Part 1 Two Suns in the Sky is written from two points of view. Look carefully at the scene in which Chris sees Adam for the first time and Adam arrives at the shelter. How does point of view affect the way in which they interpret the same scene?
Chris describes her world as a bubble and her father's world as a walnut. What is the difference between these conceptions of the world?
Chris talks about her father's relationship to his Ford and her grandmother's relationship to her car. How does the treatment differ? What does that say about the ways these two characters treat the people and things they love?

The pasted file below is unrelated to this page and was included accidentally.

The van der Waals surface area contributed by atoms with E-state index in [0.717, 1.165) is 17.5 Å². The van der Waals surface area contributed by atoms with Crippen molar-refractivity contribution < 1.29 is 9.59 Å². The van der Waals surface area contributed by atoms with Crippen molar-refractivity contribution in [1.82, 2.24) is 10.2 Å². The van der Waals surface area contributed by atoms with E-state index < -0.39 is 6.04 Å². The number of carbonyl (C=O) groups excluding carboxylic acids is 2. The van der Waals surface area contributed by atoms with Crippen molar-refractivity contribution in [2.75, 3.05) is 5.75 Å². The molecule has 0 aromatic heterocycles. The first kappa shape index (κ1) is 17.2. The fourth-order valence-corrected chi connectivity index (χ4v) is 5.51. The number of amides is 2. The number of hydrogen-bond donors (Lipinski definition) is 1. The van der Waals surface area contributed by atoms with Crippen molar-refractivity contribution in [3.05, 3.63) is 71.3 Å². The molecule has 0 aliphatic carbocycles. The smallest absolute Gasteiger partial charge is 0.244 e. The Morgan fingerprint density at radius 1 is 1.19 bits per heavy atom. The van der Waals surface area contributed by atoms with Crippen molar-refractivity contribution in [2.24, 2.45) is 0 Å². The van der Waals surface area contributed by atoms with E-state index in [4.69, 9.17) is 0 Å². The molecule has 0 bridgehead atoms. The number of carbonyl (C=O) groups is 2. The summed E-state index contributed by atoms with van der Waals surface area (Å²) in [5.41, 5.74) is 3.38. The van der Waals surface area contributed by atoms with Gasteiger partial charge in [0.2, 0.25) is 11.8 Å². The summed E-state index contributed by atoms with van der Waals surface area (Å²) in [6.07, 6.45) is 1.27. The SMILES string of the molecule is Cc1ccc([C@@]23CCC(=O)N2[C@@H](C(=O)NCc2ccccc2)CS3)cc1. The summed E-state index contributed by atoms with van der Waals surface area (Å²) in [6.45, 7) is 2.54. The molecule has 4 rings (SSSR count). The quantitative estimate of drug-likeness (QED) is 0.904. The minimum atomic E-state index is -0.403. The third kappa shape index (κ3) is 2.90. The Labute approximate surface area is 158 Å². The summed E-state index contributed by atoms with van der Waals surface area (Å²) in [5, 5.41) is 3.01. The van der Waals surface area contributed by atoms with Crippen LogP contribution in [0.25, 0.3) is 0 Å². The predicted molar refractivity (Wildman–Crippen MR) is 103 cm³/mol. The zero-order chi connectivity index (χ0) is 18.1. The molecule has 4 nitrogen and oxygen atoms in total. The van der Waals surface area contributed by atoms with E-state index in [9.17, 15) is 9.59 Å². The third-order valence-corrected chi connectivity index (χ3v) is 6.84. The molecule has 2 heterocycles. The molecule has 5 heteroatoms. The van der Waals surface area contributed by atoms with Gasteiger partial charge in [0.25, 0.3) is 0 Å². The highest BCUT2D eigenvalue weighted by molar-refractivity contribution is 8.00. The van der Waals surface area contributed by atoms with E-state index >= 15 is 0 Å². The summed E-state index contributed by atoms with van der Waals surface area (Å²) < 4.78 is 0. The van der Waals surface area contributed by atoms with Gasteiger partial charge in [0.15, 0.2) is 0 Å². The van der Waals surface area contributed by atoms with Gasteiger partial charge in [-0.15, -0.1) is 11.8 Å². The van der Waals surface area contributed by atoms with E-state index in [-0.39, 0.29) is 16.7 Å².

After Chris and Adam kiss each other, Chris remembers a game she used to play with the globe in her room. Why does she think of the globe again? Examine the globe as a symbol in this text. Part 2 Look at Robert Frost's poem "Mending Wall." How do the occupants of the refugee shelter feel about their fence? Explore the varying thoughts and differences of opinion and think about why there are differing views.
In the novel's beginning, Chris wants to run away from Mrs. Dubchek, but later she thinks about how nice it would be to sit on the older woman's porch and knit. Why do Chris's feelings change?
Chris asks Adam if he'd like her to wear a star. Adam asks her what she wishes, and she admits that she wants the cross. What does that particular section mean to you?
Chris feels freer inside the fence, but she knows Adam feels freer outside. What does freedom represent for these two characters? Do they ever find a place to feel free together?